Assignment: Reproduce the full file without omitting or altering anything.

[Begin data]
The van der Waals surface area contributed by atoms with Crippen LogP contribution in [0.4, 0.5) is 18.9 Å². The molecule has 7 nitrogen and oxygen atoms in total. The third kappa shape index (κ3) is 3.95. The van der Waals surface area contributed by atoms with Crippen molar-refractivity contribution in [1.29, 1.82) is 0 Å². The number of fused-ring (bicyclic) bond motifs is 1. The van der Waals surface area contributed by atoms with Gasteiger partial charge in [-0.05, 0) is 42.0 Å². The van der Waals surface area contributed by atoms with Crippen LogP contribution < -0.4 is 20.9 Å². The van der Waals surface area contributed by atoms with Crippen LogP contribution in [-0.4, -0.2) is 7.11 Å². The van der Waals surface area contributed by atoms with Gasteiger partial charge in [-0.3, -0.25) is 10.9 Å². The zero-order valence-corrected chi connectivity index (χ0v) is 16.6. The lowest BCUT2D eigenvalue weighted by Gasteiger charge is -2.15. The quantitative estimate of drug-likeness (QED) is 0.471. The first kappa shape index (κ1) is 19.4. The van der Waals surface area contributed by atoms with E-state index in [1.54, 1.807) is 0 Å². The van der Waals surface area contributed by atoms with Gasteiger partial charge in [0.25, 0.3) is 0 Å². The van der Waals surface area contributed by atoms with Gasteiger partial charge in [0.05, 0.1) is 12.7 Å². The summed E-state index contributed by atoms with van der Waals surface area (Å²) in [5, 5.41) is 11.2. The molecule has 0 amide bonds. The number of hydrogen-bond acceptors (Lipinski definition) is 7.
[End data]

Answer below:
The van der Waals surface area contributed by atoms with Crippen LogP contribution in [0.4, 0.5) is 18.9 Å². The molecule has 7 nitrogen and oxygen atoms in total. The third kappa shape index (κ3) is 3.95. The van der Waals surface area contributed by atoms with Crippen molar-refractivity contribution in [1.29, 1.82) is 0 Å². The number of fused-ring (bicyclic) bond motifs is 1. The van der Waals surface area contributed by atoms with Gasteiger partial charge in [-0.05, 0) is 42.0 Å². The van der Waals surface area contributed by atoms with Crippen LogP contribution < -0.4 is 20.9 Å². The van der Waals surface area contributed by atoms with Crippen LogP contribution in [-0.4, -0.2) is 7.11 Å². The van der Waals surface area contributed by atoms with Gasteiger partial charge in [-0.3, -0.25) is 10.9 Å². The zero-order valence-corrected chi connectivity index (χ0v) is 16.6. The lowest BCUT2D eigenvalue weighted by Gasteiger charge is -2.15. The quantitative estimate of drug-likeness (QED) is 0.471. The first kappa shape index (κ1) is 19.4. The van der Waals surface area contributed by atoms with E-state index in [1.54, 1.807) is 0 Å². The van der Waals surface area contributed by atoms with Gasteiger partial charge in [0.25, 0.3) is 0 Å². The van der Waals surface area contributed by atoms with Gasteiger partial charge in [0.05, 0.1) is 12.7 Å². The summed E-state index contributed by atoms with van der Waals surface area (Å²) in [5, 5.41) is 11.2. The molecule has 0 amide bonds. The number of hydrogen-bond acceptors (Lipinski definition) is 7.